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Re: "Red Queen" Hypothesis
> I believe the "Red Queen" hypothesis also includes a corollary
> to the effect that an individual doesn't actually have to
> "outrun/outgun" a predator to succeed, but just has to be able
> to beat out another individual (of the same species or another
> one) that the predator will find satisfactory as a meal...
I've always thought this was a good explanation for certain problems
for certain transitional forms of prey animals in evolution, particularly
involving the development of mimicry and camoflage. Being perfectly
camoflaged of colored to imitate a poisionaous species is all great, but
what about an animal in the process of evolving such a defense? Is looking
just slightly like the environment or just slightly like a poisionaous animal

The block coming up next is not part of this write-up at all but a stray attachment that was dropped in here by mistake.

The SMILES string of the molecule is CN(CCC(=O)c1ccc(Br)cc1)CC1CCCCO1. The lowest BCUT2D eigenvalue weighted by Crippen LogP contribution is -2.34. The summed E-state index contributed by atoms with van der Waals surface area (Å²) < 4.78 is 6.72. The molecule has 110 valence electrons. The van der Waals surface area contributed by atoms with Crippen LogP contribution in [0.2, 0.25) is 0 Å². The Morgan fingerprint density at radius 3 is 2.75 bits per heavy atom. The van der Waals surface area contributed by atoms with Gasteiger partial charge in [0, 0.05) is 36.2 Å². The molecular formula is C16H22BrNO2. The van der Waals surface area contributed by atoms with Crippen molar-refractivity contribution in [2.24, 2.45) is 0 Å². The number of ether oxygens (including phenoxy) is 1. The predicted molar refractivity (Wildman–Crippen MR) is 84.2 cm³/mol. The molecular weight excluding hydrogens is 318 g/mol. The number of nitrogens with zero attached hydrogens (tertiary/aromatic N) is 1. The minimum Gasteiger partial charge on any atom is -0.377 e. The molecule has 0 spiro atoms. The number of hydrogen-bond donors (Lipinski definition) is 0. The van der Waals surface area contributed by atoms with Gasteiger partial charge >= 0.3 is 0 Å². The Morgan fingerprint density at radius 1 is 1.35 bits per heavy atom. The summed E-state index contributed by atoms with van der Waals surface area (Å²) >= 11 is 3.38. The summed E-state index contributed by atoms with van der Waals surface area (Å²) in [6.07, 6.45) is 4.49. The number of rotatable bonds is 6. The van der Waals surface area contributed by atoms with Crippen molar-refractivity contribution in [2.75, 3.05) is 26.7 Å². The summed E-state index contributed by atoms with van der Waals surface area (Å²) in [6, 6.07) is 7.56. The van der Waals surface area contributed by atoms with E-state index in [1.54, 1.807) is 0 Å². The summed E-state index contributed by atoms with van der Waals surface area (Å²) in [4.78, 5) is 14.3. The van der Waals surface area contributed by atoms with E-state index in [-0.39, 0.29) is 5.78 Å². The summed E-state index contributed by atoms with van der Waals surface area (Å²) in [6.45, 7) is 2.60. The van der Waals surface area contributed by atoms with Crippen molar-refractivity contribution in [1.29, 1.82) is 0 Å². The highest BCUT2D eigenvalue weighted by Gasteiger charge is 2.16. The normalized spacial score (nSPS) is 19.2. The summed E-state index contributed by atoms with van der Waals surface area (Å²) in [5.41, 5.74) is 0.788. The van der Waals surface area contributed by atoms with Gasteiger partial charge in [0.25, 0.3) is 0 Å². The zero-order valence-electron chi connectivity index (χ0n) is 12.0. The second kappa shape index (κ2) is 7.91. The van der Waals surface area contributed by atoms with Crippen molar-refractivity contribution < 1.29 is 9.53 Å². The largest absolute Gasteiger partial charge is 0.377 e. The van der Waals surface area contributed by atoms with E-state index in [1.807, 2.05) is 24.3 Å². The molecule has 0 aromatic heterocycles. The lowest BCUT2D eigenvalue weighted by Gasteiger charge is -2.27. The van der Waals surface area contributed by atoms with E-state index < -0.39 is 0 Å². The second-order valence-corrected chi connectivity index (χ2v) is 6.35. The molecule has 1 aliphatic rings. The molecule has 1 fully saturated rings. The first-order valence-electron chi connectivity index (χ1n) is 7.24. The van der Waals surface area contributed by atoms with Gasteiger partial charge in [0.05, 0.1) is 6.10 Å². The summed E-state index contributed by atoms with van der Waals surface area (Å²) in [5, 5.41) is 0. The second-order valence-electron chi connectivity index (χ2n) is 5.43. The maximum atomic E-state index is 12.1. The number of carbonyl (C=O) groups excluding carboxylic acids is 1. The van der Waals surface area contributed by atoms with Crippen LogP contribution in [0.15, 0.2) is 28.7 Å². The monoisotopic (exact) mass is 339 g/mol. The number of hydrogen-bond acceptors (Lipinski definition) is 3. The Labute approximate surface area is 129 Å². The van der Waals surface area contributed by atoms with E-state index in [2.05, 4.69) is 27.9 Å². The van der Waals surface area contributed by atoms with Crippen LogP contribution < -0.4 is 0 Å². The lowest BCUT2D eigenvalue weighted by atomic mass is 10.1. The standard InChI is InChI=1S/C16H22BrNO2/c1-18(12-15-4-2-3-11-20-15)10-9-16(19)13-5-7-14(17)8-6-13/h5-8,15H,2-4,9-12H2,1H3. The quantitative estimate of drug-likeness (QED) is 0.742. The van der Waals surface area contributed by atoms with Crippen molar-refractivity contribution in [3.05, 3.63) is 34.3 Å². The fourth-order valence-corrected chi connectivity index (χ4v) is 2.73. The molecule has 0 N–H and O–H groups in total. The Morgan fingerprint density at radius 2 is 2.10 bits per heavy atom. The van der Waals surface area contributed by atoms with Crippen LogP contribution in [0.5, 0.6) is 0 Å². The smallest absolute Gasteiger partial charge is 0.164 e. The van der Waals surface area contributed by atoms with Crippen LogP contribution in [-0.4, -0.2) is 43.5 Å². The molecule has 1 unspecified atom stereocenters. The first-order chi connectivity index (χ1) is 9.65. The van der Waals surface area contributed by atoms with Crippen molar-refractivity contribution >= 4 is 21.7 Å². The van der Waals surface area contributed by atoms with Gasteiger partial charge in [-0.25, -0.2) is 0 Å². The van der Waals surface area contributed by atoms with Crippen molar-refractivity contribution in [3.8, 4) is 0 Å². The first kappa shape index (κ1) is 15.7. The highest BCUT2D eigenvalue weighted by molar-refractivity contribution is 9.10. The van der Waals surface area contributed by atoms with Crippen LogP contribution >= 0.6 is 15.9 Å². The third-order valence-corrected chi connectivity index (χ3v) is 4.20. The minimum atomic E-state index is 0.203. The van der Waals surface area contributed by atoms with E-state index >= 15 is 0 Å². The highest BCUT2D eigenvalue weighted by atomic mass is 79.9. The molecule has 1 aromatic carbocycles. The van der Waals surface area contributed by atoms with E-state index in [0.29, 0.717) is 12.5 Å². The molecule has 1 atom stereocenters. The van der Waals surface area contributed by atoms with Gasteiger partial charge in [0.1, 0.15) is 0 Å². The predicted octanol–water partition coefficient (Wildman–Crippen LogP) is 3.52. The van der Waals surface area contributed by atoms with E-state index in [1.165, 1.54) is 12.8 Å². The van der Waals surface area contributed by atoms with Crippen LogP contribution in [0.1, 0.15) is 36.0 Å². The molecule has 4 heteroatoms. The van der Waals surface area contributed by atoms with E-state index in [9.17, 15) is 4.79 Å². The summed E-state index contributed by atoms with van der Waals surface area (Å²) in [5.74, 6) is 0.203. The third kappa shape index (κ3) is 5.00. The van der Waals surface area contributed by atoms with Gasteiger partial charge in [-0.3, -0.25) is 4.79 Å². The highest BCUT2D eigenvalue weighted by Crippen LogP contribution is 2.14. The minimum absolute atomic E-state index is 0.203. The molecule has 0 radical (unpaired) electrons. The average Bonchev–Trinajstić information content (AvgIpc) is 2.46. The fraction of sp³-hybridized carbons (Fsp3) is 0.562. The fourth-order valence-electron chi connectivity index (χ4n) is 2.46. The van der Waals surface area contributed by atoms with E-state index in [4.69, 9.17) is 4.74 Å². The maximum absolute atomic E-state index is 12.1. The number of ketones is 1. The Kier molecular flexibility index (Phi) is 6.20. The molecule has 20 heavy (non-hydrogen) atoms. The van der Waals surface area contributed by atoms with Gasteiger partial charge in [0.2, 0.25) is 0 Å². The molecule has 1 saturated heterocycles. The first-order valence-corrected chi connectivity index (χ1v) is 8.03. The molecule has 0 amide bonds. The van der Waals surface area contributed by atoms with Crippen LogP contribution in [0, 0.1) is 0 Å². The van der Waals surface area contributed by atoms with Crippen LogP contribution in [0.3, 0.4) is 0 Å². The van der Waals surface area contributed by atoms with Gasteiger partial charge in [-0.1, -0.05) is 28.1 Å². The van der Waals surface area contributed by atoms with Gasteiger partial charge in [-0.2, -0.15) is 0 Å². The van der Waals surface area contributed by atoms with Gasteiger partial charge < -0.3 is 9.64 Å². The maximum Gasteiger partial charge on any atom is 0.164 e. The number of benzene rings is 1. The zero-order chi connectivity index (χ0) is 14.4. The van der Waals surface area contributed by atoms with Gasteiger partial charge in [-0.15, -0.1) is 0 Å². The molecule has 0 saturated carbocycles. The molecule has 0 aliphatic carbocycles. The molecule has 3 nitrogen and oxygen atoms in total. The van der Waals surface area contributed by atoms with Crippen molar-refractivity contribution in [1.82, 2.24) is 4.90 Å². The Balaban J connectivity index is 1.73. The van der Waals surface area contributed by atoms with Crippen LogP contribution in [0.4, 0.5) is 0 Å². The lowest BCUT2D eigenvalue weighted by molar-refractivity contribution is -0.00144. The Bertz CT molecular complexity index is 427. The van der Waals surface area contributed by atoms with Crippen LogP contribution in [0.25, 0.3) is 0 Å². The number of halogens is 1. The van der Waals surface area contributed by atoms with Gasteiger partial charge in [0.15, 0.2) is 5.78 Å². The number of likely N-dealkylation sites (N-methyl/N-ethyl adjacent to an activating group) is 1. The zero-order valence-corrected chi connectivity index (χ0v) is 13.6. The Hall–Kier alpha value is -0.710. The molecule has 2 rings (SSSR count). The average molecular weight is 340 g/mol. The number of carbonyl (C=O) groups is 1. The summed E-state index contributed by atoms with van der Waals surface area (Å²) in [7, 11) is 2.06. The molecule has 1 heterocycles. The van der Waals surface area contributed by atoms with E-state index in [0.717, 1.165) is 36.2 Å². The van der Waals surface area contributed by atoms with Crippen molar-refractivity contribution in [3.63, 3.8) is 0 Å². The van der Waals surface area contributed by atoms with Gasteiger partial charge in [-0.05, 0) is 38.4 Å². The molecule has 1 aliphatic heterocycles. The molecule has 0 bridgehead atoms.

enough to give the animal a selective advantage for survival, and thus
prod the species's evolution further in that direction? The corollary
presented above seems to offer a solution for this. If a predator's
chances of overlooking a prey animal is just slightly greater than for a
slightly less camoflaged member of the species, the chances of the
protected animals genes being passed on are just that much greater. Kind
o like the joke about the two guys who run into a grizzly bear in the
woods. One guy starts putting on his running shoes and the other guy
says, "are you crazy, you can't outrun that bear!" to which the other
replies "I don't have to, I just have to outrun you."
I relaize this has next to nothing to do with dinosaurs, and least not
directly. I also strongly doubt this is an original argument.
If anyone can provide me a reference for a paper exploring the subject, I
would be appreciative.